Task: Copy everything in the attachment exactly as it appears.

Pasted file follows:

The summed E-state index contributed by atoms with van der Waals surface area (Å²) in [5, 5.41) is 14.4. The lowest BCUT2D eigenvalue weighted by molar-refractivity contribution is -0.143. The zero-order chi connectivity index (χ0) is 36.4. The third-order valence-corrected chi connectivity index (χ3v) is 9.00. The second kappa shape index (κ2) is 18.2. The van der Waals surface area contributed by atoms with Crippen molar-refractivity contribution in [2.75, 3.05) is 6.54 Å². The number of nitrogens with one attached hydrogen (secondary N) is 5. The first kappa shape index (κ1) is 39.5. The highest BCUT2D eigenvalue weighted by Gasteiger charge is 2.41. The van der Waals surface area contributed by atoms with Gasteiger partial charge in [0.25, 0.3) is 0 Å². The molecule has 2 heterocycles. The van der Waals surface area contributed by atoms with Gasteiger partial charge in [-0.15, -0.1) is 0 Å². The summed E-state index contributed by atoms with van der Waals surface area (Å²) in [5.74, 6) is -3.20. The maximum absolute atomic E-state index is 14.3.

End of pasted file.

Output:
The summed E-state index contributed by atoms with van der Waals surface area (Å²) in [5, 5.41) is 14.4. The lowest BCUT2D eigenvalue weighted by molar-refractivity contribution is -0.143. The zero-order chi connectivity index (χ0) is 36.4. The third-order valence-corrected chi connectivity index (χ3v) is 9.00. The second kappa shape index (κ2) is 18.2. The van der Waals surface area contributed by atoms with Crippen molar-refractivity contribution in [2.75, 3.05) is 6.54 Å². The number of nitrogens with one attached hydrogen (secondary N) is 5. The first kappa shape index (κ1) is 39.5. The highest BCUT2D eigenvalue weighted by Gasteiger charge is 2.41. The van der Waals surface area contributed by atoms with Gasteiger partial charge in [0.25, 0.3) is 0 Å². The molecule has 2 heterocycles. The van der Waals surface area contributed by atoms with Gasteiger partial charge in [-0.15, -0.1) is 0 Å². The summed E-state index contributed by atoms with van der Waals surface area (Å²) in [5.74, 6) is -3.20. The maximum absolute atomic E-state index is 14.3.